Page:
That’s a picture of what was happening in the first church in Jerusalem. The people were saved from sin and to a new way of life, even to the point that, “No one said that any of the things that belonged to him was his own.” That seems to be a contradiction in terms, doesn’t it? If what belongs to me is not my own, then it doesn’t belong to me, does it? Well, no, it really doesn’t. It belongs to the Lord. But at the same time, he lets us choose what we are going to do with those things that belong to him and are in our hands. He gives us stewardship over much. That’s what was going on in the new church. They were living out the reality of what Jesus had told them when he said, “It is your Father’s good pleasure to give you the kingdom. Sell your possessions, and give to the needy.” Because they believed this promise, that God would give them the kingdom, they were free to meet genuine needs in the church out of love.

I can imagine a conversation Peter might have had with an old friend he bumped into one day in Jerusalem. The friend says, “Hey, what’s this I hear about a ... what do you call it, a church? What’s going on with all you people who are following this Galilean guy around? What’s his name, Jesus? The dead religious leader. I mean, he was crucified, right?”

“Yes,” Peter might say, “but haven’t you heard? God raised him from the dead on the third day, and I saw him. I talked to him. I ate with him. Jesus is alive! And do you know what he is doing now? He is changing lives. Thousands of them. He has given us salvation, the promise of eternal life, and he has given us peace with God and love for God’s people. In fact, just the other day, a believer named Barnabas sold a field, brought the money from the sale, and laid it at our feet. All of it. He did that so people in the church who need food and clothing and are just struggling with basic needs could be helped. Not because he had to, but because he wanted to.”

The radical love of Jesus Christ leads to radical giving. He loosens our grip on things, and tightens our embrace on people. It doesn’t mean that his followers never own anything. It simply means that their things don’t own them. He does.

Monday, September 2, 2013

We need boldness against persecution


Every three minutes, in one of the more than 65 countries around the world that persecute Christians and the Christian church, a follower of Jesus Christ is put to death because of his faith. More than 175,000 every year. The 20th century was the bloodiest ever for Christians, as more followers of Jesus were put to death than in all of the previous centuries combined. The trend continues and the persecution is increasing.

That’s not surprising.

It didn’t take more than a few days after the birth of the church in the fi rst century for persecution to break out.

It began after Peter and John healed a 40-yearold beggar who had been lame his whole life. The crowds in the temple were amazed and listened as Peter preached about Jesus to them, explaining that it was not he, Peter, but it was Jesus who had made this man well. “His name — faith in His name — has made this man strong,” Peter proclaimed.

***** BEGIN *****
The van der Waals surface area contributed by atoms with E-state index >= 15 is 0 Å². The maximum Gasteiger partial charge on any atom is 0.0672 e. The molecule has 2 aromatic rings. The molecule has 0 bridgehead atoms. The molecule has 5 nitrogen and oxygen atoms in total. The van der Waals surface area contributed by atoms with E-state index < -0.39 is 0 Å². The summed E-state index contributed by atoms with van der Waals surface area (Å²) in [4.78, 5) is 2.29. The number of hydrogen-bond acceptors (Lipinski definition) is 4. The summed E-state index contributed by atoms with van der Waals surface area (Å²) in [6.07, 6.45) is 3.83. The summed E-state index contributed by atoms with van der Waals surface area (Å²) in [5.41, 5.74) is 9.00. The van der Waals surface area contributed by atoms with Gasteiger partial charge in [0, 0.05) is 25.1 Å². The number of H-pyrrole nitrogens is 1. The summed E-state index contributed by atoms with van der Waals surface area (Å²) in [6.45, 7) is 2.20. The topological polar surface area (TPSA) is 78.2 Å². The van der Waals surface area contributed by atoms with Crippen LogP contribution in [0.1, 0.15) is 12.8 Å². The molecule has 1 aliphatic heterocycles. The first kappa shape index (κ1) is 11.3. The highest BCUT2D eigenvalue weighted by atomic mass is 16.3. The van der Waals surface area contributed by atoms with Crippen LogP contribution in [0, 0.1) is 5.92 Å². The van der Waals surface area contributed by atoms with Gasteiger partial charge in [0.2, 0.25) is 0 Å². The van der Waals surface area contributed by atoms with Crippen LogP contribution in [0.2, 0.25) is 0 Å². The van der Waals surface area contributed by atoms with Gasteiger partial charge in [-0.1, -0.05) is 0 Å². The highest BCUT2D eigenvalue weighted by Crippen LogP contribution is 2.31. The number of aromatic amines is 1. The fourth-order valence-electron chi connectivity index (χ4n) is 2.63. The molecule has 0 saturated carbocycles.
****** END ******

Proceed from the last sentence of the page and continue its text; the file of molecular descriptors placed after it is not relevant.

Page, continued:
That’s when the persecution started. As Peter was preaching about Jesus, the religious authorities had him and John arrested. The next day Peter and John stood before the Sanhedrin, who asked the apostles who gave them authority to do the things they were doing. Peter preached Jesus again, culminating with this statement: “There is salvation in no one else, for there is no other name under heaven given among men by which we must be saved.”

Do you get that? There is salvation. That’s paramount. But what is paramount is also exclusive: in Jesus only. There is no other name. And what is paramount and exclusive is also universal: There is no other name under heaven by which we must be saved. So much for relativism. So much for pluralism, at least inasmuch as God’s plan of salvation for mankind is concerned. How would the Sanhedrin respond?

They countered with their own “absolute” by commanding the apostles that they could not speak or teach to anyone in that name. At all. At any time. At any place. Interesting that what was paramount to the Sanhedrin was them speaking. They knew nothing about the First Amendment, had never even heard of the Bill of Rights. But they knew that if these followers of Jesus of Nazareth continued to talk about him, the religious apple cart would be upset. So they threatened the leaders of the movement, commanded them to stop preaching about Jesus and let them go.

You probably know what Peter and John did in response to their threats. They did what Americans have traditionally loved, and is in our DNA: Refuse to comply with the authorities when you know the authorities are wrong. They prayed for boldness, and God poured it out. So much so that they spoke about Jesus with the same passion someone might have if he had found the cure to cancer.

If you read on in the book of Acts, you will see that the same two apostles were called before the Sanhedrin again. This time they threatened them and beat them. Peter and John went away “rejoicing that they were counted worthy to suffer dishonor for His name.” Read a little further and you see the religious rulers upping the ante, stoning to death one of the followers of Jesus, and then scattering the rest, running them out of the region. In response, “those who were scattered went about preaching the Word.” So it has gone for two millennia.

The bloodlust of those who would persecute Christians continues. What the church needs more than anything is not relief from the persecution, but boldness.